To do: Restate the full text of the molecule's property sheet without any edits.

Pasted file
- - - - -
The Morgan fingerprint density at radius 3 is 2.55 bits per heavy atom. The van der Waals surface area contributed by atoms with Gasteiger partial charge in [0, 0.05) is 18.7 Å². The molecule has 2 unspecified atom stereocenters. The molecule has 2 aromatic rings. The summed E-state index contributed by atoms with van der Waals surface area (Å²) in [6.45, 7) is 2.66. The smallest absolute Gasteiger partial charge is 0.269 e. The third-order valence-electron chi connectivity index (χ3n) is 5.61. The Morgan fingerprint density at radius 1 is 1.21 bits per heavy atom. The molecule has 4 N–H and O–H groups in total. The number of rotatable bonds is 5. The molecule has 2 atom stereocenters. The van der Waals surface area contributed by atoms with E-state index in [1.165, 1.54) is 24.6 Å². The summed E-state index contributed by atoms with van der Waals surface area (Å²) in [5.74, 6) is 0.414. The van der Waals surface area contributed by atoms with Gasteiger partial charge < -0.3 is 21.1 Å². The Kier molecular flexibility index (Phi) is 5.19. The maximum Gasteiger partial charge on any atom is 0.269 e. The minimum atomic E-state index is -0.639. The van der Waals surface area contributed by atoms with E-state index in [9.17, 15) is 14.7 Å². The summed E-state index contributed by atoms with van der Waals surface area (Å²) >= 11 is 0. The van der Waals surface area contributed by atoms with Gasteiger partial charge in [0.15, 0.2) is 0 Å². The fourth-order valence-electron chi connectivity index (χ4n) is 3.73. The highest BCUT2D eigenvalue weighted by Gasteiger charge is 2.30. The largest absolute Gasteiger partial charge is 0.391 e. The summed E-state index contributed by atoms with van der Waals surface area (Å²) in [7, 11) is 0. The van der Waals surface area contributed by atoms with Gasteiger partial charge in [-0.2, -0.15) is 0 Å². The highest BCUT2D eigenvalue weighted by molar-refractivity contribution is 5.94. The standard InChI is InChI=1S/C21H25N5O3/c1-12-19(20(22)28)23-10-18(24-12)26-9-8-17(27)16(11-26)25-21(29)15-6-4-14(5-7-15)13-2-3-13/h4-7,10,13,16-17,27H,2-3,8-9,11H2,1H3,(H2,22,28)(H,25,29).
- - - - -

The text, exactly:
The Morgan fingerprint density at radius 3 is 2.55 bits per heavy atom. The van der Waals surface area contributed by atoms with Gasteiger partial charge in [0, 0.05) is 18.7 Å². The molecule has 2 unspecified atom stereocenters. The molecule has 2 aromatic rings. The summed E-state index contributed by atoms with van der Waals surface area (Å²) in [6.45, 7) is 2.66. The smallest absolute Gasteiger partial charge is 0.269 e. The third-order valence-electron chi connectivity index (χ3n) is 5.61. The Morgan fingerprint density at radius 1 is 1.21 bits per heavy atom. The molecule has 4 N–H and O–H groups in total. The number of rotatable bonds is 5. The molecule has 2 atom stereocenters. The van der Waals surface area contributed by atoms with E-state index in [1.165, 1.54) is 24.6 Å². The summed E-state index contributed by atoms with van der Waals surface area (Å²) in [5.74, 6) is 0.414. The van der Waals surface area contributed by atoms with Gasteiger partial charge < -0.3 is 21.1 Å². The Kier molecular flexibility index (Phi) is 5.19. The maximum Gasteiger partial charge on any atom is 0.269 e. The minimum atomic E-state index is -0.639. The van der Waals surface area contributed by atoms with E-state index in [9.17, 15) is 14.7 Å². The summed E-state index contributed by atoms with van der Waals surface area (Å²) >= 11 is 0. The van der Waals surface area contributed by atoms with Gasteiger partial charge in [0.15, 0.2) is 0 Å². The fourth-order valence-electron chi connectivity index (χ4n) is 3.73. The highest BCUT2D eigenvalue weighted by Gasteiger charge is 2.30. The largest absolute Gasteiger partial charge is 0.391 e. The summed E-state index contributed by atoms with van der Waals surface area (Å²) in [7, 11) is 0. The van der Waals surface area contributed by atoms with Gasteiger partial charge in [-0.2, -0.15) is 0 Å². The highest BCUT2D eigenvalue weighted by molar-refractivity contribution is 5.94. The standard InChI is InChI=1S/C21H25N5O3/c1-12-19(20(22)28)23-10-18(24-12)26-9-8-17(27)16(11-26)25-21(29)15-6-4-14(5-7-15)13-2-3-13/h4-7,10,13,16-17,27H,2-3,8-9,11H2,1H3,(H2,22,28)(H,25,29).